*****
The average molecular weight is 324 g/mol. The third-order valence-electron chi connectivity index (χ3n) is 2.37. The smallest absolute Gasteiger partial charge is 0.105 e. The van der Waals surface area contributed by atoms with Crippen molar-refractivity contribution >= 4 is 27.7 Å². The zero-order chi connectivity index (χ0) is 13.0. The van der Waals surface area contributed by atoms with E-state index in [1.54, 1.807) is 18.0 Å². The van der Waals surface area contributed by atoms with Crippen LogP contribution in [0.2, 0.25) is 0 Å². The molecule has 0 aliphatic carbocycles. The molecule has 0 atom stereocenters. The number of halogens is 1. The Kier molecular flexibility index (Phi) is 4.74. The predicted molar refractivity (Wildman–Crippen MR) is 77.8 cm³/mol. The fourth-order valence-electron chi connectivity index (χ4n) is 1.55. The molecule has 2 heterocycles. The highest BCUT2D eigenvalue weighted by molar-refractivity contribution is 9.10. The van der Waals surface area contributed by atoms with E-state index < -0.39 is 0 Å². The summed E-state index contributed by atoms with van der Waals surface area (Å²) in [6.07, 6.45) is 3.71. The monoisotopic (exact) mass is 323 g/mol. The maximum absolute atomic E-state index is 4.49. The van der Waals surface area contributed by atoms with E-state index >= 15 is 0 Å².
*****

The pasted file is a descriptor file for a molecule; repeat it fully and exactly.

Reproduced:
The average molecular weight is 324 g/mol. The third-order valence-electron chi connectivity index (χ3n) is 2.37. The smallest absolute Gasteiger partial charge is 0.105 e. The van der Waals surface area contributed by atoms with Crippen molar-refractivity contribution >= 4 is 27.7 Å². The zero-order chi connectivity index (χ0) is 13.0. The van der Waals surface area contributed by atoms with E-state index in [1.54, 1.807) is 18.0 Å². The van der Waals surface area contributed by atoms with Crippen LogP contribution in [0.2, 0.25) is 0 Å². The molecule has 0 aliphatic carbocycles. The molecule has 0 atom stereocenters. The number of halogens is 1. The Kier molecular flexibility index (Phi) is 4.74. The predicted molar refractivity (Wildman–Crippen MR) is 77.8 cm³/mol. The fourth-order valence-electron chi connectivity index (χ4n) is 1.55. The molecule has 2 heterocycles. The highest BCUT2D eigenvalue weighted by molar-refractivity contribution is 9.10. The van der Waals surface area contributed by atoms with E-state index < -0.39 is 0 Å². The summed E-state index contributed by atoms with van der Waals surface area (Å²) in [6.07, 6.45) is 3.71. The monoisotopic (exact) mass is 323 g/mol. The maximum absolute atomic E-state index is 4.49. The van der Waals surface area contributed by atoms with E-state index >= 15 is 0 Å².